Yesterday, RateHub’s second annual Digital Money Trends Report revealed how Canadians are using technology to manage their personal finances. We surveyed 1,000 Canadians for the report, and mixed in our own anonymous user data to find out what decisions people make when they have the best information available. The report covered mortgages, credit cards, and more. Here’s what we learned about saving and investing:
People are not neglecting their savings accounts
If stories about people running up massive amounts of credit card debt have led you to believe savings accounts across the country are empty, here’s some good news for you: 87% of Canadians save at least some money each month! Almost seven-in-ten save 10% of their income (69%) and a whopping 23% of people are saving at least one-quarter of what they make. All that saved money could have been in the same bank account for a long time, however. Fifty-nine percent of boomers have had the same bank account for 20 years or more.
People are saving money before paying down debt
Of course we’re excited that 87% of Canadians are saving at least some money each month, but we also found 42% have at least some credit card debt. Most of those who do carry a balance are confident they’ll pay off the debt within three months. But there’s clearly enough overlap that there are people who are concurrently paying credit card interest rates (often over 20%), while saving money that might not earn much interest at all. The best savings accounts in Canada currently pay around 2.0% interest, although long-term savers can find higher returns by investing. That’s a big gap.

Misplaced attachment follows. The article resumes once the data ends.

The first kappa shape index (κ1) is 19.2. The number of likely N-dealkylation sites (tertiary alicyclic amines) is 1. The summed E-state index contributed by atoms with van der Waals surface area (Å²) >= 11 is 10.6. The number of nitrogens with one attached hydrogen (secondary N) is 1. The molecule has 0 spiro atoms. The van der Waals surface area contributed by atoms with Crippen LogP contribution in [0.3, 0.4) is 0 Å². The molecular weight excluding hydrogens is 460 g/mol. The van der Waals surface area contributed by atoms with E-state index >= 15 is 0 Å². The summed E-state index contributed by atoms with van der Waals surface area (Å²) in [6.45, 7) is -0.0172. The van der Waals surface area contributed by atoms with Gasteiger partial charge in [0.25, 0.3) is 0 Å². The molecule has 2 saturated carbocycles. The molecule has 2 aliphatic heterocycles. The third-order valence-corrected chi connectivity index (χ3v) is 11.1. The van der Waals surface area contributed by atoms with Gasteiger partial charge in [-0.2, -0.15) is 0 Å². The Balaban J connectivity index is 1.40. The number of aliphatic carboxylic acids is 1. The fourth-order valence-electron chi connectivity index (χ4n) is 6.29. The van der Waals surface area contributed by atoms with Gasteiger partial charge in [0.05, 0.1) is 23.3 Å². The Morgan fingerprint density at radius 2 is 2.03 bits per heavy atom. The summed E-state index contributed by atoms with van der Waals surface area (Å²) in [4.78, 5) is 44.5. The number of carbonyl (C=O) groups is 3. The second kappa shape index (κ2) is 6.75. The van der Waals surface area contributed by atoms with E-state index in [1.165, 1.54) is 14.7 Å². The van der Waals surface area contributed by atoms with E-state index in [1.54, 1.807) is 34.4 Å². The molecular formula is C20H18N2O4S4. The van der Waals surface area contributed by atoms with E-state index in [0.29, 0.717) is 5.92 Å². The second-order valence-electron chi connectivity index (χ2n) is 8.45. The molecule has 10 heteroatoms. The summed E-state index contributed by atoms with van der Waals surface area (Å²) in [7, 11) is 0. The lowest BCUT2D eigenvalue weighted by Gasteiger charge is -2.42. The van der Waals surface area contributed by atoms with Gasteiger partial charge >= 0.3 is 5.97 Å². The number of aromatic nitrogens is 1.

Canadians aren’t just saving for a rainy day
When we asked what people are saving for, our survey respondents told us overwhelmingly that retirement is one of their goals. But that’s not all. On average, Canadians have 1.6 different savings goals, while millennials are saving for an average of 1.9 different purposes. Millennials are most likely to be saving for an emergency fund (39%), down payment (37%) or major purchase (25%). Meanwhile generation Xers are the most likely to be saving for education (21%). Boomers were the most likely to say they don’t have a specific savings goal (19%) – perhaps because many have already retired. Outside of the six savings goals we asked about, travel/vacation was the most frequently mentioned.
People of all ages are iffy about retirement
In Canada, we love our registered retirement savings plans (RRSPs). We found that Canadians search Google for information about RRSPs about 137,000 times a month on average. When it comes to personal savings goals, more people are saving specifically for retirement than anything else. And it’s generation Xers (those aged 35-54) who are leading the charge, with 59% saving some money for their retirement every month. But people aren’t sure whether they’ll be able to save enough. Overall, only 45% of the people we surveyed are confident they’ll save enough money to retire. Confidence is the worst in the Atlantic provinces, where only 32% think they’ll be able to retire.
Find all of these stats and more in the 2016 Digital Money Trends report. In case you missed it, read our blog post on what we learned about mortgages, and check back tomorrow to read our roundup of what we learned about credit cards.